Back to Scaffolding Literacy

I’ve been preparing a presentation this week for our local teachers on SL, so last night I decided to test some ideas on my adult beginners. I warned them at the outset that this was not really a method for beginners. Luckily they trust me and didn’t make my own doubt a self-fulfilling prophecy.

We had some who were brand-new students; that is, they’d missed the opening two chapters, so I quickly told the story to date in English because two Russian lessons for those brand-new beginners was not going to be enough to let me do that fast enough in Russian.

Then I told the class how I liked this particular sentence because it was setting them up for a lot of other language. I couldn’t use the usual SL motivations: the author is describing beautifully; or this sentence helps us understand the rest of the story; or we can understand a lot about the hero’s character here. (Now that I think about it, that last one would have worked.)

Then I put the sentence up on the board. We made sure that every word was comprehensible. Nothing will work if the meaning isn’t clear. I wrote in Russian and English, “Which words show…” and started asking questions. It didn’t take long before even the kid with no Cyrillic was reading out loud. I played with the parts, and added a few TPRS-personalizing tricks, asking about class members while pointing at the parts of the sentence. (It’s amazing how long one can talk about a sentence.)

Then we did transformations: we took out parts of the sentence or moved them around, and I explained what that did to the meaning. Then I played a game that the SL book suggested: I took out one word in the sentence while their eyes were closed and when they opened it, they got to read the sentence and figure out which word was missing. I gave them five seconds…they couldn’t blurt until I let them. I figure that made everyone re-read the sentence about six more times.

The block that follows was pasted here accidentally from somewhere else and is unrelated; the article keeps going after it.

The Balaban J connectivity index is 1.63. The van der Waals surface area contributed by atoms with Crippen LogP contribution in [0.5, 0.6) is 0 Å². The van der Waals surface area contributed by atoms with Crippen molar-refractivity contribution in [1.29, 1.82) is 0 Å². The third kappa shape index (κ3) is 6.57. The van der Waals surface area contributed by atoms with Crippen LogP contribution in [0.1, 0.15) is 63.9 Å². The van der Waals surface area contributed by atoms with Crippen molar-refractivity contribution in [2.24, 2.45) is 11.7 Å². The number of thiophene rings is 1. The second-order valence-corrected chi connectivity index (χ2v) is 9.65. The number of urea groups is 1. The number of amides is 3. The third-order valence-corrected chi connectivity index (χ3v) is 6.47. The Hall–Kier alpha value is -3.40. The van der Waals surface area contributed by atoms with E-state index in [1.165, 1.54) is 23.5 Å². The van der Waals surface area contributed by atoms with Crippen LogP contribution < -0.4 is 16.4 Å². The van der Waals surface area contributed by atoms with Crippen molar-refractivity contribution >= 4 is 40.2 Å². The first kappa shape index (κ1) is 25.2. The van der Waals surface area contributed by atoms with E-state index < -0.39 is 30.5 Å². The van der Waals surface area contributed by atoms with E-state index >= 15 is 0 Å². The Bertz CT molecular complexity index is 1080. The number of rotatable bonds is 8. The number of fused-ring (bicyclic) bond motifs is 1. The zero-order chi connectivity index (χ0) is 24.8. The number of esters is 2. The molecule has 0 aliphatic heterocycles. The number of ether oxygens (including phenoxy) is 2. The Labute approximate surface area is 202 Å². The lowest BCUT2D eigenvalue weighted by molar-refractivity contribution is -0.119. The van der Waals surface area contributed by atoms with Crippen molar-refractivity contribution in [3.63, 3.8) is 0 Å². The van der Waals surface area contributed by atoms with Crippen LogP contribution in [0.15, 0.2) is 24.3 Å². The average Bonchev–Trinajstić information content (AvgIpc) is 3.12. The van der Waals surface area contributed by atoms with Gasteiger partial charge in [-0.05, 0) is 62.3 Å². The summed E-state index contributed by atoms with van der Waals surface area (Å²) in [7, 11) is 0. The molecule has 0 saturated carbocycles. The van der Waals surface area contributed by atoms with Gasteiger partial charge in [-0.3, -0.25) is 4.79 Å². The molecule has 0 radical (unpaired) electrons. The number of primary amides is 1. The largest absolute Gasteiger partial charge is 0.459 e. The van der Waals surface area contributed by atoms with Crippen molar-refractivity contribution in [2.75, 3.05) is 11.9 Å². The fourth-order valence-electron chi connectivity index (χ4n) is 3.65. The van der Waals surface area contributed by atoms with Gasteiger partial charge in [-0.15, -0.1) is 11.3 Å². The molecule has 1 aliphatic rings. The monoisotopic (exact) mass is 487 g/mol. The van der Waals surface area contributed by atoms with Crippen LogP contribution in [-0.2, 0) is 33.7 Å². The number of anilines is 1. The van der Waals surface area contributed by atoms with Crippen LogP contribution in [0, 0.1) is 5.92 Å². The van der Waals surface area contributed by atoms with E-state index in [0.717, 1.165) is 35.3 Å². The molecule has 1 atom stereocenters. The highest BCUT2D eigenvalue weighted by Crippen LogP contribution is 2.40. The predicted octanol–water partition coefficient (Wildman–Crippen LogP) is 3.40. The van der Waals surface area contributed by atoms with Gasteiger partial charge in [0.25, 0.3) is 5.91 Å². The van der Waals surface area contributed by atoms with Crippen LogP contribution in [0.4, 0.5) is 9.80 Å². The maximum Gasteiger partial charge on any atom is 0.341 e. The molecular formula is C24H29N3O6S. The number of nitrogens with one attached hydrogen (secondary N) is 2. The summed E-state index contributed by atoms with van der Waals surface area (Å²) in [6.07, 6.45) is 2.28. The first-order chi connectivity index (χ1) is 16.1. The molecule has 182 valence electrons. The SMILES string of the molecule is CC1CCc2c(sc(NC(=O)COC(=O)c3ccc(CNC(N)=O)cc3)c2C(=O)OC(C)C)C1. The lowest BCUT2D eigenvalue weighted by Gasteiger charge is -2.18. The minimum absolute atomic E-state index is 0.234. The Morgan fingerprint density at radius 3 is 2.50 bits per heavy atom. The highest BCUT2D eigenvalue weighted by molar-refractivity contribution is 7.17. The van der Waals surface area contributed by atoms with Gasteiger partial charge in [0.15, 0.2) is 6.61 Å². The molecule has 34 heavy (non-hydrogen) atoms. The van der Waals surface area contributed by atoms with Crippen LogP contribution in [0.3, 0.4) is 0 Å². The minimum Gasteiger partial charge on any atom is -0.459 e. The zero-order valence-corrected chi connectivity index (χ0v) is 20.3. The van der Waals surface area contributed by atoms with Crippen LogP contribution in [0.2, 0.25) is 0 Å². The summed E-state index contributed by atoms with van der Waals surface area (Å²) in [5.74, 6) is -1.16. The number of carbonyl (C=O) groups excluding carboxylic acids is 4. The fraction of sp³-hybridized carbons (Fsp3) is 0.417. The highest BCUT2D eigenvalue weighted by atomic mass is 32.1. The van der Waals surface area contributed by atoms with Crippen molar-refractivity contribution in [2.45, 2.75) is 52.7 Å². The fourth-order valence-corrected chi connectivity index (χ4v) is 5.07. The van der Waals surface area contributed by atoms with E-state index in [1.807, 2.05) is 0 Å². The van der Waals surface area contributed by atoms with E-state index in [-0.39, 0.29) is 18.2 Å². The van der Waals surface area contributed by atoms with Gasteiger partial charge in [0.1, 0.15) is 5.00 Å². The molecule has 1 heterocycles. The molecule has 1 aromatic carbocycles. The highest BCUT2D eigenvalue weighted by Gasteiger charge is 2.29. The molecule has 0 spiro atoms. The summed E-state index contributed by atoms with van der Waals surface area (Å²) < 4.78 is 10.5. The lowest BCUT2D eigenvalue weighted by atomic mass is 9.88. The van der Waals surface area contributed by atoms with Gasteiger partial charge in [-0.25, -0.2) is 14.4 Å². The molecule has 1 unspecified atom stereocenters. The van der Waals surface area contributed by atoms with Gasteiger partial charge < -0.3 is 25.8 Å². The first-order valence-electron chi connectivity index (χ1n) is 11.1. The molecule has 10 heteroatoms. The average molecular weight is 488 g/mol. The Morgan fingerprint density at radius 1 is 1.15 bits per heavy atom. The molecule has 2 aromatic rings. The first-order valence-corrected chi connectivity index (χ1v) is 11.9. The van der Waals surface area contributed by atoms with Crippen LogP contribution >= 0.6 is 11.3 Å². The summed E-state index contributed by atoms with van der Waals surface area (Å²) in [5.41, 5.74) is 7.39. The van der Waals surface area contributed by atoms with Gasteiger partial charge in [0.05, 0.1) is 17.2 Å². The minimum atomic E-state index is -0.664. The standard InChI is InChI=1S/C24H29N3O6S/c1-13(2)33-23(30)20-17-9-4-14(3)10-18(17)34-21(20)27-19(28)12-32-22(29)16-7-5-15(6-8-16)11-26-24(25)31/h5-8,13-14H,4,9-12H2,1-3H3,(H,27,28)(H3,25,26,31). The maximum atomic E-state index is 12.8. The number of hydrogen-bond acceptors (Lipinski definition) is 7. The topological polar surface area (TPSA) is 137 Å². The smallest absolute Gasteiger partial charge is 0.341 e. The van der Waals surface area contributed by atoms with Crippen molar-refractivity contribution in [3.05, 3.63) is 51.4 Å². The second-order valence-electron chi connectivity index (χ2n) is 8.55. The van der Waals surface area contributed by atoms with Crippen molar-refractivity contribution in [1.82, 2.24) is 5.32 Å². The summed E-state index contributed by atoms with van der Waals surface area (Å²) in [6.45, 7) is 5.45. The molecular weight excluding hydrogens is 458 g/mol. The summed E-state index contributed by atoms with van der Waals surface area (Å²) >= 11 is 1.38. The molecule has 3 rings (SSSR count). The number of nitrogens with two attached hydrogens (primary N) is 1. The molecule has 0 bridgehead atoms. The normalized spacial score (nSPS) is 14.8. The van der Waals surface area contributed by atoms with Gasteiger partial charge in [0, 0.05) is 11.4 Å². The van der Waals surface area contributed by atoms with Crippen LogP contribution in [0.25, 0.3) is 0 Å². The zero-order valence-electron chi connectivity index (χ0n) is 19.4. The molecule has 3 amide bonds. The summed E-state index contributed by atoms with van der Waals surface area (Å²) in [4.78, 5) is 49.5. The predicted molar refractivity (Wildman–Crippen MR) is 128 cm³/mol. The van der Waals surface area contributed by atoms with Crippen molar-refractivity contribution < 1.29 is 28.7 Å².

We didn’t do the writing piece, because I don’t do writing in my once-weekly, 45-minute-long parent classes. But just like when I do this with the intermediates, everyone seemed to really like it.

At last we went into the chapter that has the sentence. I forgot to pre-tell this specific piece, and forgot to read it to them before they saw it. Still, the minute they turned to that page, they could find the sentence. It was like magic. And because it started a paragraph with a lot of repetitions, it truly did “scaffold” their reading.

A teacher who’d been to the SL workshop last April said that she hadn’t tried it yet, but she looked like she might re-think that delay. Everyone was excited and happy. I think I need to do SL with my beginning high school students. It helped the parent group with word recognition. Another beginner was able to translate a whole page really fast at the end of the night, and I think that her confidence was shored up considerably by this experience. It certainly gave me a boost.

As for time lines: we spent only 20 minutes on the SL part of the evening.

Advertisements

One response to “Back to Scaffolding Literacy

  1. Amazing! 20 minutes on just one sentance build up. You rock!

    Like

Leave a Reply

Fill in your details below or click an icon to log in:

WordPress.com Logo

You are commenting using your WordPress.com account. Log Out / Change )

Twitter picture

You are commenting using your Twitter account. Log Out / Change )

Facebook photo

You are commenting using your Facebook account. Log Out / Change )

Google+ photo

You are commenting using your Google+ account. Log Out / Change )

Connecting to %s